Most vessels are exceeding speed limits in areas designated to protect critically endangered North Atlantic right whales, of which only around 360 remain, according to a report released earlier this week.
The non-profit organization Oceana analyzed ship and boat speeds from 2017 to 2020 in speed zones established by the National Oceanic and Atmospheric Administration (NOAA) along the US Atlantic coast.
Non-compliance was as high as almost 90 percent in mandatory speed zones, while non-cooperation was as high as almost 85 percent in the voluntary areas, the study found.
Collisions with vessels are one of two leading causes of injury and death for North Atlantic right whales, with research showing that slowing vessel speeds to 10 knots (11.5 mph, 18.5 kph) reduces the risk of death by 80 to 90 percent.
"Vessels are speeding, North Atlantic right whales are dying, and there's not enough accountability," said Whitney Webber, campaign director at Oceana.
NOAA has created two types of zones to protect the endangered species: permanent Seasonal Management Area (SMA) speed zones in places where whales are expected to be, and temporary voluntary Dynamic Management Area (DMA) speed zones when a whale is spotted. SMAs mandate a 10 knot limit while DMAs suggest the same.
The analysis was based on speed and location data collected by Global Fishing Watch, an international nonprofit organization founded by Oceana in partnership with Google and SkyTruth.
It found that the highest compliance level involved just two-thirds of vessels in a mandatory zone near Cape Cod, Massachusetts. The zone with the highest levels of non-compliance of 90 percent was located in a corridor between North Carolina and Georgia.
The ports of New York and New Jersey had 70 percent non-compliance rates. Two-thirds of vessels exceeding the limits operated under foreign flags, and cargo vessels were the leading offenders. The study focused on vessels 65 feet (19.8 meters) and larger, because they are required to continuously broadcast their signals -- however, smaller vessels can be lethal, too.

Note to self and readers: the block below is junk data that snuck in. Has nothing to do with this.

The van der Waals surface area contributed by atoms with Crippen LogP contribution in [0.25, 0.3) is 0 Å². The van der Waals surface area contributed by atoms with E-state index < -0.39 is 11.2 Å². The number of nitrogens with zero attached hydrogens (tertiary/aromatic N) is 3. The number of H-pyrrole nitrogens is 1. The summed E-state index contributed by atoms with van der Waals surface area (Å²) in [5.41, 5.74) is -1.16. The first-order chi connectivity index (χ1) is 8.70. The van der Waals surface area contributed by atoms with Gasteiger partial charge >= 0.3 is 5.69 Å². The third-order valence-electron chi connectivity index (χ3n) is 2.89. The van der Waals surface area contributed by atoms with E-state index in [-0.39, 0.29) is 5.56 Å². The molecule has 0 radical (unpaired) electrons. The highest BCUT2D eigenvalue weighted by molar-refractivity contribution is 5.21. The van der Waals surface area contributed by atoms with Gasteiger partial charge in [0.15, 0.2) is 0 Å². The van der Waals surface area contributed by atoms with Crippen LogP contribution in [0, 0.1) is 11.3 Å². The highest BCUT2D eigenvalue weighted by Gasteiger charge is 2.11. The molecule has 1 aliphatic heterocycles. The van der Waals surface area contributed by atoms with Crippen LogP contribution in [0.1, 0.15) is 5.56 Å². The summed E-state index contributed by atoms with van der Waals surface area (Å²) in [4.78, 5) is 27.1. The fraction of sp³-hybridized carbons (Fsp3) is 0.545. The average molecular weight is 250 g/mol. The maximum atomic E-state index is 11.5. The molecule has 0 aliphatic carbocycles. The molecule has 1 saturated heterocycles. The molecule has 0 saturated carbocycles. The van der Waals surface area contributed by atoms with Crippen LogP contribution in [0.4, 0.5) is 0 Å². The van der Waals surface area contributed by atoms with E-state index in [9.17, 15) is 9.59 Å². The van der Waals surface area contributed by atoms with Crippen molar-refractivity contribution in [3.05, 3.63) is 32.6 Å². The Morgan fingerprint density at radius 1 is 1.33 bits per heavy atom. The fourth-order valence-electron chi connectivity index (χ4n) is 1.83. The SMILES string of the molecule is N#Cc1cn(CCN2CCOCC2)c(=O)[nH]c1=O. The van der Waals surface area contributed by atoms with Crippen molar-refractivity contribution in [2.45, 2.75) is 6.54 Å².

In February, NOAA reported a calf died from propeller wounds, broken ribs, and a fractured skull from a collision with a 54-foot (16.4 meter) recreational fishing vessel. "Killing even one is a problem, as scientists estimate that even a single human-caused North Atlantic right whale death a year threatens the species' chances of recovery," said Webber.
North Atlantic right whales were named for being the "right" kind of whale to hunt -- because they were found close to shore, swim slowly and float when dead. They once numbered up to 21,000 but were hunted close to extinction in the early 20th century, with only around 100 remaining by the 1920s.
Whaling North Atlantic right whales was banned in 1935, leading their numbers to bounce back to as many as 483, but the progress has since been reversed. Entanglement in fishing gear used to catch crab and fish is the other leading cause of North Atlantic right whale deaths.